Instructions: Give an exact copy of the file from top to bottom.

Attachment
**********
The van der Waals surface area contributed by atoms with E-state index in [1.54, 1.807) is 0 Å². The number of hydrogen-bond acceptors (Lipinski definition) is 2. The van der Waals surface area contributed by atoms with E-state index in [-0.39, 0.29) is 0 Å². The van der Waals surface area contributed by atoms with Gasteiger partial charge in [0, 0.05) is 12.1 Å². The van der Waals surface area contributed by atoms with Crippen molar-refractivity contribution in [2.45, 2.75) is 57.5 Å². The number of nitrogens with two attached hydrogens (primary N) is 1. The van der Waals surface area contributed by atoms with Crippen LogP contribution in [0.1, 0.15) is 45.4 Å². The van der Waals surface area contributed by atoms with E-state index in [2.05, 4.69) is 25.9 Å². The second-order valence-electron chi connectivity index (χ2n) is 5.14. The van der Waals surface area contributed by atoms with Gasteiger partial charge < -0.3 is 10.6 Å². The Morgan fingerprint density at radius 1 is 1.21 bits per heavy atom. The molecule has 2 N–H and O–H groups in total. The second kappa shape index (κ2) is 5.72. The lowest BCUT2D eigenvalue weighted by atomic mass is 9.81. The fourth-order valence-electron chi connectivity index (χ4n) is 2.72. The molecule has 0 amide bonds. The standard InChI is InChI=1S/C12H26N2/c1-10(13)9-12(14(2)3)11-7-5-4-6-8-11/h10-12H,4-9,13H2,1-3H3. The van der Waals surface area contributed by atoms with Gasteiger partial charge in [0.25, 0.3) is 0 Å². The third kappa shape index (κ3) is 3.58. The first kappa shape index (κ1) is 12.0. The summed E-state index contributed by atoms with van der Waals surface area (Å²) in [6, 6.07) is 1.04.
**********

The van der Waals surface area contributed by atoms with E-state index in [1.54, 1.807) is 0 Å². The number of hydrogen-bond acceptors (Lipinski definition) is 2. The van der Waals surface area contributed by atoms with E-state index in [-0.39, 0.29) is 0 Å². The van der Waals surface area contributed by atoms with Gasteiger partial charge in [0, 0.05) is 12.1 Å². The van der Waals surface area contributed by atoms with Crippen molar-refractivity contribution in [2.45, 2.75) is 57.5 Å². The number of nitrogens with two attached hydrogens (primary N) is 1. The van der Waals surface area contributed by atoms with Crippen LogP contribution in [0.1, 0.15) is 45.4 Å². The van der Waals surface area contributed by atoms with E-state index in [2.05, 4.69) is 25.9 Å². The second-order valence-electron chi connectivity index (χ2n) is 5.14. The van der Waals surface area contributed by atoms with Gasteiger partial charge < -0.3 is 10.6 Å². The Morgan fingerprint density at radius 1 is 1.21 bits per heavy atom. The molecule has 2 N–H and O–H groups in total. The second kappa shape index (κ2) is 5.72. The lowest BCUT2D eigenvalue weighted by atomic mass is 9.81. The fourth-order valence-electron chi connectivity index (χ4n) is 2.72. The molecule has 0 amide bonds. The standard InChI is InChI=1S/C12H26N2/c1-10(13)9-12(14(2)3)11-7-5-4-6-8-11/h10-12H,4-9,13H2,1-3H3. The van der Waals surface area contributed by atoms with Gasteiger partial charge in [0.25, 0.3) is 0 Å². The third kappa shape index (κ3) is 3.58. The first kappa shape index (κ1) is 12.0. The summed E-state index contributed by atoms with van der Waals surface area (Å²) in [6, 6.07) is 1.04.